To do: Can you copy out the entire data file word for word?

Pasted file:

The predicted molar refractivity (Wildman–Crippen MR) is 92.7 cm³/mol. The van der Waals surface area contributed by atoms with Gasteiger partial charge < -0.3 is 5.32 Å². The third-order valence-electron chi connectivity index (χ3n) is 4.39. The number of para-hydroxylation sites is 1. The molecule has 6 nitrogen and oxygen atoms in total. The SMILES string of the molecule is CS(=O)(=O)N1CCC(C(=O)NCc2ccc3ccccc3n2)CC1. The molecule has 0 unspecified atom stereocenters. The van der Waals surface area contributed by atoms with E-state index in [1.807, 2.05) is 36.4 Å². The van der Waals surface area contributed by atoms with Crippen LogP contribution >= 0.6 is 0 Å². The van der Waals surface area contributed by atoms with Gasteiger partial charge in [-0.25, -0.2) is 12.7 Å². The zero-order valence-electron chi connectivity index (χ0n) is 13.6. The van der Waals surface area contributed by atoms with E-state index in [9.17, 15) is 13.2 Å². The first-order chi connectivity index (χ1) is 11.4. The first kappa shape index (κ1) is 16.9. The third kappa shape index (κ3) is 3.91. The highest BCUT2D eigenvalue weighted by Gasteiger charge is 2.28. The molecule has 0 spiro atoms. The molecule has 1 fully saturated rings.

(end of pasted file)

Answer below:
The predicted molar refractivity (Wildman–Crippen MR) is 92.7 cm³/mol. The van der Waals surface area contributed by atoms with Gasteiger partial charge < -0.3 is 5.32 Å². The third-order valence-electron chi connectivity index (χ3n) is 4.39. The number of para-hydroxylation sites is 1. The molecule has 6 nitrogen and oxygen atoms in total. The SMILES string of the molecule is CS(=O)(=O)N1CCC(C(=O)NCc2ccc3ccccc3n2)CC1. The molecule has 0 unspecified atom stereocenters. The van der Waals surface area contributed by atoms with E-state index in [1.807, 2.05) is 36.4 Å². The van der Waals surface area contributed by atoms with Crippen LogP contribution >= 0.6 is 0 Å². The van der Waals surface area contributed by atoms with Gasteiger partial charge in [-0.25, -0.2) is 12.7 Å². The zero-order valence-electron chi connectivity index (χ0n) is 13.6. The van der Waals surface area contributed by atoms with E-state index in [9.17, 15) is 13.2 Å². The first-order chi connectivity index (χ1) is 11.4. The first kappa shape index (κ1) is 16.9. The third kappa shape index (κ3) is 3.91. The highest BCUT2D eigenvalue weighted by Gasteiger charge is 2.28. The molecule has 0 spiro atoms. The molecule has 1 fully saturated rings.